He previously said that about Sedona, but now says greed has marred Sedona's uniqueness.
"Sedona has become an overdeveloped tourist attraction and a lot of the people aren't very real. The whole Tumacacori area is nice and people are so friendly. I'm excited. It will be cool to build and garden there," said 16-year-old Amadon Dell Erba, who was born in the community and is Gabriel's son.
Kazarian K-Zar, 29, has lived in the community since he was 16. "I definitely felt led by God. This is what I've been called to do with my life," he said. "Leaving is an issue that doesn't concern me. I'm not concerned about having things. I know whatever God needs me to have, I'll have, whether it's here or somewhere else."
Similarly, 28-year-old Torrea Vinyard says she grew up believing she would be a Catholic nun. But when an older nun advised that she was meant to do something different with her life, Vinyard began praying and searching for something else.
"My prayers were fulfilled," she said. "I heard from God. The Urantia Book expands more of who Jesus is."
Once lived in Tucson
A Pittsburgh native who was raised Catholic, Gabriel lived in Tucson during the 1970s and operated Son Light Ministries here, under the name Rev. Tony Delevin. He told the Star in 1979 that he was sharing Jesus Christ with street people.
Until recently, he referred to himself as Gabriel of Sedona, and his group was called Aquarian Concepts.
Gabriel, now 60, felt an immediate spiritual connection with Potreros Ranch, his followers say, made even more powerful by the fact that it is adjacent to Tumacacori Historical National Park and ruins of the mission established in 1691 by Jesuit Father Francisco Eusebio Kino.
A lush property that includes five houses, a swimming pool, a barn and a pond, Potreros is now undergoing a transformation into a working farm. On a recent Friday, members were planting vegetables in one section, while inside the main ranch house older children sat down to school lessons and younger children played in the preschool area.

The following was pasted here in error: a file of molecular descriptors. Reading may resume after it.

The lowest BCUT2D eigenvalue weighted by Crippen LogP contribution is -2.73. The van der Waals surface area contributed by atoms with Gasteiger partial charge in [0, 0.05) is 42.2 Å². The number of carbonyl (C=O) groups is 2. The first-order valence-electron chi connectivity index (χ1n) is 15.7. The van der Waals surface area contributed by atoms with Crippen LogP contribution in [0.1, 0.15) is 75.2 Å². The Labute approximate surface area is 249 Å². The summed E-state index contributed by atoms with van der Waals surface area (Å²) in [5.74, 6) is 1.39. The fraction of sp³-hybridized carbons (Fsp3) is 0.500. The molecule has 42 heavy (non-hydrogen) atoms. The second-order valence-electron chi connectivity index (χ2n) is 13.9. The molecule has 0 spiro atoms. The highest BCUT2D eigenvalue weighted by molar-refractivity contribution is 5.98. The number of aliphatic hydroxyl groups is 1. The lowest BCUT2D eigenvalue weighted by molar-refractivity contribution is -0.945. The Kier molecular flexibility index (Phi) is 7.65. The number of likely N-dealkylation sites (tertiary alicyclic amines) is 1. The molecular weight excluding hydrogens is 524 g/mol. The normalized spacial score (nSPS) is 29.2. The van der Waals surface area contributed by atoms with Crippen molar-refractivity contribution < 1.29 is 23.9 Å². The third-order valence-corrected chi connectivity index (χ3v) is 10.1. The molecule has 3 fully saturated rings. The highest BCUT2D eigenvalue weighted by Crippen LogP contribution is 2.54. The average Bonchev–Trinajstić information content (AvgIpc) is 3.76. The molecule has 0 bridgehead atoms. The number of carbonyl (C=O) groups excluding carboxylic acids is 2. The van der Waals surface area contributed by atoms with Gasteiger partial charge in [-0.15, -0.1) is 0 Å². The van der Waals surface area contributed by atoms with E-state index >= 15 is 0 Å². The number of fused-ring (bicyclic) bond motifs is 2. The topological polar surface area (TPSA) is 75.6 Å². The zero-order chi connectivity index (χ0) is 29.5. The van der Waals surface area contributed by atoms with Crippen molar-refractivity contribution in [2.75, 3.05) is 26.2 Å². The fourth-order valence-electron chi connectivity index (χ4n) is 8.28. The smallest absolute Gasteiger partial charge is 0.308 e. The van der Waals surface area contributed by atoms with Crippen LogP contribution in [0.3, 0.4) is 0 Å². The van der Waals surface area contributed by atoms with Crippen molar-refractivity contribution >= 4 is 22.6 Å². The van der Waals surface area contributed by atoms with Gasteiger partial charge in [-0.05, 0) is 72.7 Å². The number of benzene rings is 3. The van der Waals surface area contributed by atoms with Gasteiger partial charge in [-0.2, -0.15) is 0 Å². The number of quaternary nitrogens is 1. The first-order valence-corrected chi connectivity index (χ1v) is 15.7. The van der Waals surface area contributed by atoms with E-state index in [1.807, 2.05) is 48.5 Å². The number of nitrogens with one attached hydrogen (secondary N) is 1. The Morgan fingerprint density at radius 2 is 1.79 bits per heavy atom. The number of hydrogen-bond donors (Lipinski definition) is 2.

A few members stayed in front of the house, tending to pristine and colorful flower gardens. "We believe gardening is very healing," said Centria Lilly, who identifies herself as the group's liaison minister.
Earlier this year — before the ranch sale was final — several residents of the Tumacacori area met with alliance members at Wisdom's Cafe & Restaurant, hopeful, some said, that they would convince the group to go elsewhere.
The number of people that will live on the property — 100 and possibly more — was an issue, though 6 acres of Potreros is already zoned for higher-density housing, allowing for nearly 11 attached units per acre with no restrictions on how many people can live in them.
Now that the property is sold, local residents are less willing to talk critically about their new neighbors and instead are just trying to get along with them.
"I know a few people told them they weren't welcome, but their reaction was very calm, very professional. Now that the sale has gone through I haven't heard anything. They are nice people, and they don't appear any different than a lot of the new people moving into the area," said Herb Wisdom, owner of Wisdom's, a common meeting place in the unincorporated community of Tumacacori. The 2000 census placed the population of Tumacacori and nearby Carmen at 569.
"I hope it all works out," Wisdom added. "We're too small to not get along."
The move to Tumacacori is expected to eventually relocate the alliance's various nonprofit businesses to Southern Arizona — a recording studio and performance venue called Future Studios in downtown Sedona; a moving and landscaping company; a tour company; a health clinic; a legal clinic; and a publishing company.